logo1.1.jpg - 16605 Bytes

The Discovery

Please check out our new eCommerce site: www.ClemsonPrints.com.

"The Discovery"
by Don Stivers
Copyright Stivers Publishing

Click on the left thumbnail for a larger image.
Click on the frame thumbnail for more info on our deluxe, archival quality framing.

Image size: 15 1/2" x 18"
Edition size: 2500 Signed and numbered
Current Price: Check our current price list.


The Victorio War of 1879 and 1880 pitted the Buffalo soldiers of the Ninth Cavalry against Victorio and the Tchine (Red Paint People), better known as the Warm Springs Chinicahua Apache. When deprived of the Ojo Caliente (Warm Sprintgs) Reservation promised to them by President U.S. Grant, Victorio left the reservation, vowing never to surrender. On April 6, 1880, a pincer campaign planned by Col. Edward Hatch resulted in a two day battle in the rugged San Andres Mountains of southern New Mexico. Two companies of Buffalo Soldiers commanded by Captain Henry Carroll rode into the Hembrillo Basin to attack Victorio and were ambushed and pinned down overnight. Rescue came the next morning when two more companies of Buffalo Soldiers followed Carroll's trail into the basin just as four companies of Sixth Cavalry and Apache Scouts arrived from the west.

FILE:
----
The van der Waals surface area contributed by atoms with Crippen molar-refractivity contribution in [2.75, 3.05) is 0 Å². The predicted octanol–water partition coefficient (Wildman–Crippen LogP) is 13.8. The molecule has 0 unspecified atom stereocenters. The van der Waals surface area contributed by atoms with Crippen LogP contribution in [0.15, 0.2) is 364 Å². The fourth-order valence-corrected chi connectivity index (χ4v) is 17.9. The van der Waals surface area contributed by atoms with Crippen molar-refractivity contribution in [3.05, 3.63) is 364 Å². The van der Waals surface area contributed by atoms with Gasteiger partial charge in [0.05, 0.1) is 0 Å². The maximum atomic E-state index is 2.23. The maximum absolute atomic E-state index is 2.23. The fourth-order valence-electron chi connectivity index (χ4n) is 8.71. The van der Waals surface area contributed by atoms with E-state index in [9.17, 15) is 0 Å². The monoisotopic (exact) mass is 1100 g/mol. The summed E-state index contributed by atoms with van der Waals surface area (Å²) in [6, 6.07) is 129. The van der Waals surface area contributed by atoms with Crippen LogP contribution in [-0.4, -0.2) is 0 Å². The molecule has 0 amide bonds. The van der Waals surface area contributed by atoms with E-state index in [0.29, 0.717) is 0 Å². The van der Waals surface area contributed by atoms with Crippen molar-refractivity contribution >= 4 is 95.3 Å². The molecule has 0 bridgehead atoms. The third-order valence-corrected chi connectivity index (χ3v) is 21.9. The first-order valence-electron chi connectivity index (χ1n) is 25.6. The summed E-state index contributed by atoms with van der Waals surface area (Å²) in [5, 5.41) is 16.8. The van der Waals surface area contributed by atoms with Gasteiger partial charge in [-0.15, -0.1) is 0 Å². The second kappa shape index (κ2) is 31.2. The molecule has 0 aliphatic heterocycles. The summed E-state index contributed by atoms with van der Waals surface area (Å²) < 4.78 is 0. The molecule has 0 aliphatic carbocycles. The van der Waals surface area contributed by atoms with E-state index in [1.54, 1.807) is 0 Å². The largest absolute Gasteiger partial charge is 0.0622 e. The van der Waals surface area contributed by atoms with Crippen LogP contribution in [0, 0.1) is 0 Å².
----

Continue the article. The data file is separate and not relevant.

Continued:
After narrowly escaping death in the Hembrillo Basin, the Buffalo soldiers stumbled upon the mystic rock paintings left by the Apache. The paintings depict the Mountain Spirits who are invoked to ward off evil An image of a shield bearing Apache horseman could symbolize Apache defience of the government policy that denied them the promised reservation.

The Ninth Cavalry pursued Victorio's Warm Springs Apache for more than a year and found them to be frustrating and worthy adversaries.

Join Mailing List Questions or comments - please E-mail us.
How to Order
Allens' Creations Homepage
Clemson Prints
Civil War Prints
African-American Prints